The Zoya Factor
Cast: Sonam Kapoor, Dulquer Salmaan, Angad Bedi
Director: Abhishek Sharma
How far can luck take you in matters of the heart? Or in life? Destiny, or free will and determination?
In a country where even those with the most scientific outlook submit to sitting in one position or wearing their 'lucky colour' when the Indian cricket team is playing an important match, The Zoya Factor that serves us cricket and its accompanying shenanigans with a romantic twist, has a fairly good chance of appealing to the audience.
Based on Anuja Chauhan’s book by the same name, the film is an enjoyable romantic comedy that steps away from the tried and tested formula. Zoya Solanki (a junior copywriter), quite Bridgette Joneseque in her bumbling ways, considers herself the most unlucky girl in the world. And with good reasons-- her rich dentist boyfriend has just dumped her for being too infra-dig, while her boss at the ad agency she works for, fantasises about firing her.
But soon, her luck turns when she gets a chance to shoot an ad with the Indian cricket team. Zoya accidentally meets Nikhil Khoda (Dulquer Salmaan) the dishy team captain and finds herself invited to a breakfast with the team! Things seem to be going swimmingly well till she happens to let slip the fact that her father(played by Sanjay Kapoor) thought she was lucky for the Indian cricket team as they won the World Cricket in 1983, the very day that she was born! In a happy coincidence, the team which had been struggling in the series thus far witnesses a quick turnaround in the match that follows. Is it indeed The Zoya Factor, or the hard work and strategy that skipper Nikhil Khoda believes in?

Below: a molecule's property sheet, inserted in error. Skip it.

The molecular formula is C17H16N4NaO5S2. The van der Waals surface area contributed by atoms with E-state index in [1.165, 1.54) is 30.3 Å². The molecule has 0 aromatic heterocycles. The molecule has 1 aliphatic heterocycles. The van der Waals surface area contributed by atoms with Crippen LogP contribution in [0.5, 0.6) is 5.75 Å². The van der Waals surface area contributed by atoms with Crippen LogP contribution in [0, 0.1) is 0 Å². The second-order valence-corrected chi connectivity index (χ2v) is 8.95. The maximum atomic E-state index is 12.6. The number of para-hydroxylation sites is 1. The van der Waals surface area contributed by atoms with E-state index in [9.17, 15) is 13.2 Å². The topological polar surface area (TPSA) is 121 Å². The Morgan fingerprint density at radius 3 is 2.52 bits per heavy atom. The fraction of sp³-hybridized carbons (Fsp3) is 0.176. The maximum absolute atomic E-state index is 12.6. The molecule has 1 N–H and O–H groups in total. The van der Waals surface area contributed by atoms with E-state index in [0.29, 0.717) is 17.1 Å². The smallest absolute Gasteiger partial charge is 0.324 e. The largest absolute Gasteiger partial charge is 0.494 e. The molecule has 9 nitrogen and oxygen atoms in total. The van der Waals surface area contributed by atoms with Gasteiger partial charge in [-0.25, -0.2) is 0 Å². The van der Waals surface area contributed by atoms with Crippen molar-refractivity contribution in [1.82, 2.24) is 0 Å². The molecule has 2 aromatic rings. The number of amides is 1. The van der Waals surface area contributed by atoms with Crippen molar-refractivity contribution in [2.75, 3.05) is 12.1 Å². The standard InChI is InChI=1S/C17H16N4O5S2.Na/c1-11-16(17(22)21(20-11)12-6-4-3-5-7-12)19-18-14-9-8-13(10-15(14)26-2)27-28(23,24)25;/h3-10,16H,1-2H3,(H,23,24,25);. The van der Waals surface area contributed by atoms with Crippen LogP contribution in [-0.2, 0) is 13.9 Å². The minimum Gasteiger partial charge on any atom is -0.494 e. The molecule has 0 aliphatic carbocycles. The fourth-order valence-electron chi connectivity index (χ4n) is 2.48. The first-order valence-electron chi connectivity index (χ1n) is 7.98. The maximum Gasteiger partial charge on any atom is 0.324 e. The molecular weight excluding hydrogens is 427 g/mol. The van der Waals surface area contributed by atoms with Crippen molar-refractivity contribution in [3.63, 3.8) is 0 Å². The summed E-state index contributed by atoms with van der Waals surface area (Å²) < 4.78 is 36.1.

With its quirky premise, The Zoya Factor is light and frothy just as romcoms should be, and ticks against all boxes especially the prerequisite combo of a tall, dark and handsome hero and a good-looking yet naïve heroine.
Director Abhishek Sharma, best known for Tere Bin Laden steers it in just the right direction keeping away from sermonizing on superstitions or gender equality or some such, a common feature in films these days. Instead, he keeps to the promise of a comedic romance just the kind that the ladies love. The situational humour in the film is smart and the cricket match commentary packed with wisecracks is an effective trope that heightens the comedy quotient.
Sonam Kapoor, as the ditzy Zoya is adorable. Urbane chick flicks certainly suit her and Kapoor is getting better with every film. Her goofy and bumbling avatar works well. In a scene where she meets superstar AK (Anil Kapoor) for an ad shoot briefing, she holds her own and you can see a marked progression as an actress. Leading man Dulquer Salmaan gets ample screen time and he is impressive lending just the right amount of playfulness and romantic intensity. It would be safe to say that while he is already extremely popular in the south, with The Zoya Factor, his popularity is likely to spill over to the Hindi speaking auds as well, especially the women. Their on-screen chemistry only helps the film's cause. Sikandar Kher as Zoya’s brother Zorawar is impressive even in a small role, as are Koel Purie, Angad Bedi and Manu Rishi.
Anuja Chauhan, the bestselling author, known for her laced-with-wry-humor chick lit and spunky and fun female characters has done Hindi films a great favour by allowing her book to be turned into a film. If this film succeeds at the box office as I suspect it will, she may have spawned a new template for heroine led films in India. Incidentally, the rights for this book had been initially acquired by Red Chillies Entertainment many moons ago. But the film never got made till it eventually got re-acquired by Pooja and Aarrti Shetty and saw the light of the day after many years. Every film comes with its own destiny that makes it shine or tank. Fortune favours the brave and this one with all the talent it's equipped with plus The Zoya Factor certainly seems to hold the promise of box office success.
Rating: 3.5 stars
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